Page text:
However, the shock-absorbers really divide into a number of separate stories themselves. Mass production — over 1,000 units in an order by Bilstein’s definition — takes place only at the modern Mandern factory. Employing 950 people and all the benefits of construction from scratch (in 1956). Mandern produces all the window fittings for which Bilstein are also known inside the industry, as well as the large shock-absorber runs for customers like Ford, who use Bilstein damping on the Granada, Capri S and the new Escort XR3. In talking of Mandern one senses how Bilstein have protected themselves against a fall off in business in any particular area. For example Emde told us “VW are small-run customers on the shock-absorber business with Bilstein, but very big customers for jacks.” If you don’t succeed in one area, there’s always another avenue to try from the Bilstein salesman’s viewpoint.
The sites we visited were all concentrated around the town of Ennepetal, our particular interest drawn by the two-storey August Bilstein Werk III, factory. Crouched down beside the railway lines and attendant crossing a short car ride away from August Bilstein Strasse, this modest building houses the limited production run damper business, a separate competition department, a busy experimental division and all the attendant quality control sections that we found to be almost an obsession within the building.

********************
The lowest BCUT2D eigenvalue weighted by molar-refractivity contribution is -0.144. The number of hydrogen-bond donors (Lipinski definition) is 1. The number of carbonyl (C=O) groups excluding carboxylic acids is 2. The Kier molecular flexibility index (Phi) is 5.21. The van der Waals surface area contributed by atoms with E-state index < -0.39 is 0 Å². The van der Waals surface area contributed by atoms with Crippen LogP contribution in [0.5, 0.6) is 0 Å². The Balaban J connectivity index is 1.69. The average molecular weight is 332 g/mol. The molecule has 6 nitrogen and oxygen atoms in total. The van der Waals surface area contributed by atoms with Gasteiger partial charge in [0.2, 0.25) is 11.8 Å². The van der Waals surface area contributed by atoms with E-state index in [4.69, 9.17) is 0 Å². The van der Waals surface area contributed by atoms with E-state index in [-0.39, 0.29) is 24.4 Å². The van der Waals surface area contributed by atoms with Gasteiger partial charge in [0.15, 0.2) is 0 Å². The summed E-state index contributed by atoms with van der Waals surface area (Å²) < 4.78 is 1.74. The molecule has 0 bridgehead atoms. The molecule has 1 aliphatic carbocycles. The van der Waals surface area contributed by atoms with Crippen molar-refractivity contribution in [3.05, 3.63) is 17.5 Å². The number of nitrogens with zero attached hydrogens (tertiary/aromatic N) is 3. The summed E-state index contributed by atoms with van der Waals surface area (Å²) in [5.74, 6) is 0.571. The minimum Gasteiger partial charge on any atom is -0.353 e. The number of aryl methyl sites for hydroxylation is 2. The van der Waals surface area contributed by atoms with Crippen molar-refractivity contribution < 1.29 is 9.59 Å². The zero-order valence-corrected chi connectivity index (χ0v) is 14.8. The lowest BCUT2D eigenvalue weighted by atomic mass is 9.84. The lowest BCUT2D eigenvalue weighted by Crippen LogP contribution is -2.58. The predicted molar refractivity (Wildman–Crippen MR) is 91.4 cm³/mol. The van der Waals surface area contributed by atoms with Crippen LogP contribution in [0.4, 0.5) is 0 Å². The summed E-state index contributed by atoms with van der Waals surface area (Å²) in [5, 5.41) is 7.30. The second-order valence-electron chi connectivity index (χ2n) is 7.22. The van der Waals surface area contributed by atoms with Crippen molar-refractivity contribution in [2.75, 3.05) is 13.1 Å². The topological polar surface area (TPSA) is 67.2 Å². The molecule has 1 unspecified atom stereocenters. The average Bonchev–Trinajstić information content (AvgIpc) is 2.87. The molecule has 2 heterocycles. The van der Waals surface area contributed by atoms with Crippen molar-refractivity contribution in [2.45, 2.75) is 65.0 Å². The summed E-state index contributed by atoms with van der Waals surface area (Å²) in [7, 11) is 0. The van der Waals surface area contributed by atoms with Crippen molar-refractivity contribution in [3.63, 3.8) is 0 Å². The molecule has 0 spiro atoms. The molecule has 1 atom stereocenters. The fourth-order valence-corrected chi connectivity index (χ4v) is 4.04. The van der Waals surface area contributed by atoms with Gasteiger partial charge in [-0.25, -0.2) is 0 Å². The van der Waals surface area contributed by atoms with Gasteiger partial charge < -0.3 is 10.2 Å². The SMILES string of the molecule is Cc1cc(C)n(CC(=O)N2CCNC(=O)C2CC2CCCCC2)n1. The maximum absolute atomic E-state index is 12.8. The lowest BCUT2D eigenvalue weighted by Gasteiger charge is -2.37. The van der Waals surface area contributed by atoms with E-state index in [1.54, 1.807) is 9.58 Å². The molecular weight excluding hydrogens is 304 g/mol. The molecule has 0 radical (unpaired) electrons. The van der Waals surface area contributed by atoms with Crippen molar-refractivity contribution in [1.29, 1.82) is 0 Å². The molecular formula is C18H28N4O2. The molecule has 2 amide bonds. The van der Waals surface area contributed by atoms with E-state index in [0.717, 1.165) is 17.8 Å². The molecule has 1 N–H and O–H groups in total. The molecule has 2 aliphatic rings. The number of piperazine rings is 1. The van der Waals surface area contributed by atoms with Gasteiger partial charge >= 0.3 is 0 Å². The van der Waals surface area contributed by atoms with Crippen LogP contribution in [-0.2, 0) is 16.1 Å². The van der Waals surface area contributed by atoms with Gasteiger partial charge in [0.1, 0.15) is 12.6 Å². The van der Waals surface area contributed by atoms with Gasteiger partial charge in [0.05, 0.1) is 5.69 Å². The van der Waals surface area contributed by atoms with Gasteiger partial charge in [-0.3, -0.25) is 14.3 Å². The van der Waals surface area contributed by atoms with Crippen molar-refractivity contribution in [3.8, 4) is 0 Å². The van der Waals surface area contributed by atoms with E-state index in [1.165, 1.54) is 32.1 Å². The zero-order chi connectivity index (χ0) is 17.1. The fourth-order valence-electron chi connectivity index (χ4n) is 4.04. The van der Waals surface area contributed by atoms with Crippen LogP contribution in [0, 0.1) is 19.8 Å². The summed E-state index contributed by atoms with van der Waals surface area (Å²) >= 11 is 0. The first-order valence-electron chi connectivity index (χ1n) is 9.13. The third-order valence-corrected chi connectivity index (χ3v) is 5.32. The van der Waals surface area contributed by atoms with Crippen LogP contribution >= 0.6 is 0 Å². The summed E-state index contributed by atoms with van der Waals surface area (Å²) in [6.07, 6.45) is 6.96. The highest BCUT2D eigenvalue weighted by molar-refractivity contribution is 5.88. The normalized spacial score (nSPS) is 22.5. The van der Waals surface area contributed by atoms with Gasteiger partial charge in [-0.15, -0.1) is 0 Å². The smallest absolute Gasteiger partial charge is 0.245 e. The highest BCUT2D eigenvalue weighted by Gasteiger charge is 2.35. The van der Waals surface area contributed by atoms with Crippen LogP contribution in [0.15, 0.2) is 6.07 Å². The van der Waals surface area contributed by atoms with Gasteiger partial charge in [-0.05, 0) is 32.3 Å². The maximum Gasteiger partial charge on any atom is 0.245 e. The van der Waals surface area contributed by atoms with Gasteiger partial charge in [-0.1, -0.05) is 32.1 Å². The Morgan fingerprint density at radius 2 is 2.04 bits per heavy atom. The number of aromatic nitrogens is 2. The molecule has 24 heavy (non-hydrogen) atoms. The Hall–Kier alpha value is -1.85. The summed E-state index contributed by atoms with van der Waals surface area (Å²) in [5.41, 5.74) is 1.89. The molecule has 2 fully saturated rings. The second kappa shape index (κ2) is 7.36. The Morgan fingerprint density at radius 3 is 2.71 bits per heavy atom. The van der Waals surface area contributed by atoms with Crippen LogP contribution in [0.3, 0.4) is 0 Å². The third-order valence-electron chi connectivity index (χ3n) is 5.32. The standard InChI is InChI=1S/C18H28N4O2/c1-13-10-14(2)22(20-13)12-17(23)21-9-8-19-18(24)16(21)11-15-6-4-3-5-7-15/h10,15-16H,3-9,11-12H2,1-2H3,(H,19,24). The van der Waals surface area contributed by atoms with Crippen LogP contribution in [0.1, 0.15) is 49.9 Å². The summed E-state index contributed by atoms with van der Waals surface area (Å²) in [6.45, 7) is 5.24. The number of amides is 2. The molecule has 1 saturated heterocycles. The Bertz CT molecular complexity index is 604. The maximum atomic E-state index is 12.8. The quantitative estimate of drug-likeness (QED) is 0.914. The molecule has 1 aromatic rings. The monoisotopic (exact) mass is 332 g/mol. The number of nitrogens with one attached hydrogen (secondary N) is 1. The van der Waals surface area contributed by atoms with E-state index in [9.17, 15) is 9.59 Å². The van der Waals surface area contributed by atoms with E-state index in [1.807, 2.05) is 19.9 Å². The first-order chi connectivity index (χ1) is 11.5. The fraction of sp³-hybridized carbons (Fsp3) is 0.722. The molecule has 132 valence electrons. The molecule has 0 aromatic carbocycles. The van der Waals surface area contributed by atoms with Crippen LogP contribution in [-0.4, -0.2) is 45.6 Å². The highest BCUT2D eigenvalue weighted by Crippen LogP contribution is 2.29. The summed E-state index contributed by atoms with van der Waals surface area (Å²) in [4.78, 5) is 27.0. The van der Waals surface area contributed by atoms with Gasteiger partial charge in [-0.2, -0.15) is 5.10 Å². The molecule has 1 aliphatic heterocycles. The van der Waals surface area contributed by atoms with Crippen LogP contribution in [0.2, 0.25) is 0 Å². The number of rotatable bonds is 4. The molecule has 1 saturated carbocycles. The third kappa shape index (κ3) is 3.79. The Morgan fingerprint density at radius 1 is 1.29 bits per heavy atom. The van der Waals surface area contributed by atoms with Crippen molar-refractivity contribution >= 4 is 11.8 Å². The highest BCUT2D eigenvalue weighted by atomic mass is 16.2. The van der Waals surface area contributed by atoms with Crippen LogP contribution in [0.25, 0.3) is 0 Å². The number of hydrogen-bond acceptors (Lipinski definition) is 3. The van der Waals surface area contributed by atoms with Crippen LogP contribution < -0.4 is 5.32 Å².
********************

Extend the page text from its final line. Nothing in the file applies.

Learning principles into practice . . .
A Lufthansa world map on one wall and souvenir pictures, mainly of competition over the years, looked down from the walls of that compact Ennepetal office as Hugo Emde recalled Bilstein’s early struggles with the French Professor de Carbon’s gas-pressurised telescopic shock-absorbers.
In this connection it is important to realise straight away that a Bilstein damper is not just filled with pressurised gas; a Bilstein is constructed on a single tube principle, that tube divided into an upper and lower chamber. However the lower chamber (the one closest to the bottom mounting point) is filled with nitrogen at a pressure — depending on application — of around 350 psi. A dividing piston seals the gas chamber off from the working piston and conventional piston sliding rod, which is surrounding by an hydraulic light oil — again in a number of varieties (viscosities and additives) to suit the application.
The principles in the increasingly popular strut applications of Bilstein pressurised damping are similar, but with one extremely important variation. The piston rod does not slide up and down. It is fixed upside down to the floor of the strut with the oil and gas unit above, and a top use of bearings to absorb lateral forces. The shock-absorber tube is thus working on a large bearing surface which allows vertical movement as well as a better absorption of side forces.